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Top Lighting Ideas for Children's Bedrooms
Lighting a child’s bedroom allows for an element of playfulness, to make the room a lovely haven for playing and resting. But there are some considerations to think about before you begin. Lighting Design Associate Sabrina Fiorina takes us through the best way to light children’s bedrooms.
What should you consider first when planning lighting for a child’s bedroom?
Furniture layout is the first consideration. Bed, wardrobe, desk, perhaps a rug for playing, shelving for toys and books, pictures on the walls – these can all be a focus for lighting. The combination of lighting effects around the room should create a well-balanced scheme.
These elements allow you to pinpoint key features in the space and highlight them with lighting. A table lamp might be useful for the desk, or wall lights above the bedside table to provide a soft light, or a task light for reading in bed. For young children a mood light at night is useful, too.
With any bedroom, I’d avoid a boring grid of fixed downlights as you end up with not very useful pools of light on the floor. Instead, use directional downlights such as our Polespring range, to wash down the wardrobe and provide functional light, plus wall lights to show off the child’s favourite artworks. These will also reflect light back into the space. Ceiling lights can be useful, but placed and angled carefully, for example soft lighting directed towards the furniture.
For book cases or shelves, I recommend Contour LED strips to add a wow factor, and spots to highlight key toys. Low-level lighting, such as a Cazalla small floor washer under the bedside table or a dimmable Contour LED strip around the bed, creates a contemporary look.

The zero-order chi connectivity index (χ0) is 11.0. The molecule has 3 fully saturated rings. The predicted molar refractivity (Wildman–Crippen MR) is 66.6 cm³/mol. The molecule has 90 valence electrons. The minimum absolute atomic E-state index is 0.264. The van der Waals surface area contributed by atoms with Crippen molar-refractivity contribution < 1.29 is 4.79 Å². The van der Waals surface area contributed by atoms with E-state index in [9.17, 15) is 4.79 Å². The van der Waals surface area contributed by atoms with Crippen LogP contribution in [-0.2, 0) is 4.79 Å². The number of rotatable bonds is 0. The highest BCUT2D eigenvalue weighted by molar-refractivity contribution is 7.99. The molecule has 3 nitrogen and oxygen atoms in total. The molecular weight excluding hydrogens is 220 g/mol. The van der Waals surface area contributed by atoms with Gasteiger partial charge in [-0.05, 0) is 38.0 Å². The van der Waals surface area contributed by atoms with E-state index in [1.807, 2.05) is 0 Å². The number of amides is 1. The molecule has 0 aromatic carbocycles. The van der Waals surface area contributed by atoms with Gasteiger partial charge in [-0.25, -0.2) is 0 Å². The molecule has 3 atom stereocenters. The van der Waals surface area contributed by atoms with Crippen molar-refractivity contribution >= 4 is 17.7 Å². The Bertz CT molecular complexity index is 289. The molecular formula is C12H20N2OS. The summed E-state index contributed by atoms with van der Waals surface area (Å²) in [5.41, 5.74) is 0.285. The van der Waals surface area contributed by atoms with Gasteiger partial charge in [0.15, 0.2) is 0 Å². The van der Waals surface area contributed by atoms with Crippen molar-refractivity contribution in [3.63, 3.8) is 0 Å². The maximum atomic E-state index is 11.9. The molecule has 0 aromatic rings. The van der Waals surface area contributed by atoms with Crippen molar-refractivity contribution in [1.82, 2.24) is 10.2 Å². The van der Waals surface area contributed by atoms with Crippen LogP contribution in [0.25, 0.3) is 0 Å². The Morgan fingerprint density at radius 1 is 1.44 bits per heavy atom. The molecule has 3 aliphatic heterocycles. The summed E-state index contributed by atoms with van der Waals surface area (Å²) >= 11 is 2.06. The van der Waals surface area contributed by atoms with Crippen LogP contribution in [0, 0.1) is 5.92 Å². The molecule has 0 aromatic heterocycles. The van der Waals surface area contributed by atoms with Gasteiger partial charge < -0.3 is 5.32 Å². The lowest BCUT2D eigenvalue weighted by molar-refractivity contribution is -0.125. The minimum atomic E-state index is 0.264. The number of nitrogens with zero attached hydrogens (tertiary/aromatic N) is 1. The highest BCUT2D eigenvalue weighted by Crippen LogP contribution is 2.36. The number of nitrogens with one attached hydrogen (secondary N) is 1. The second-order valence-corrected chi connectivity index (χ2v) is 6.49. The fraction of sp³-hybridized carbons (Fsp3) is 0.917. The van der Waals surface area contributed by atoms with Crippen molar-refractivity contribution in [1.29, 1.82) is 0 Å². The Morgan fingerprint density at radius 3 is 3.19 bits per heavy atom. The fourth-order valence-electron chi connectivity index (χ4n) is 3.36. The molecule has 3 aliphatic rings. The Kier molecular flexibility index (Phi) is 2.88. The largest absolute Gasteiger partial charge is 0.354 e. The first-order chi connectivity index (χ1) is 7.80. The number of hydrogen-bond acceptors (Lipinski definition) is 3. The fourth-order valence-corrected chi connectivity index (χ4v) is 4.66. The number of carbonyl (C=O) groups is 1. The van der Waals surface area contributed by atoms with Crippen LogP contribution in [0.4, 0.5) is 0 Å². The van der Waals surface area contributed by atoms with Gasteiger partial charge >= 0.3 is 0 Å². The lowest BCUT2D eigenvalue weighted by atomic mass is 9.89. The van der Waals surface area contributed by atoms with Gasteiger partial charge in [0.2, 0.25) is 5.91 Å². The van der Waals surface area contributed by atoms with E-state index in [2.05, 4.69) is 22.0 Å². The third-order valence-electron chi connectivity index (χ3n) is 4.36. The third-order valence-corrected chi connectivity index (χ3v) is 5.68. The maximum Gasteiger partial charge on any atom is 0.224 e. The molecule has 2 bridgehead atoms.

Decorative lighting in kids’ rooms can be fun, such as a charming chandelier or a toy-themed pendant towards the middle of the room, or end of the bed. We can help direct people to sources of fun kids’ lighting.
What about switches for children’s bedrooms?
I’d have different lighting settings on about 3 different circuits. Then it’s easy to switch between them, changing the mood of the space for different tasks, such as watching TV or reading a book, with brighter light at the flick of a switch for getting ready on dark winter mornings. With 3 circuits you could have the lamps on one, downlights on another, and another for lighting integrated to joinery or pendants. Read more about switches and the control systems available.
What is the best way to use coloured lighting in a child’s bedroom?
Coloured lighting needs to be handled carefully. But I think children’s bedrooms are a great place to use them in a fun way, as I’ve described above. RGB lighting stands for red, green and blue, and the combination of these colours with white lighting can create hundreds of effects. But be warned, these can turn out badly, as different colours react differently with materials and colours of furniture. A good lighting designer will know what will work and what won’t. Kids’ rooms can showcase coloured lighting in a fun way, and can add to their pleasure.
What is the best way to light children’s beds, such as bunk beds and babies’ cots?
For bunk beds, make sure lighting is in a strategic location that is not dangerous for them. A few wall lights at different heights can look fun and ensure the lower bunk isn’t a dark space. A directional reading light with flexible brackets is useful.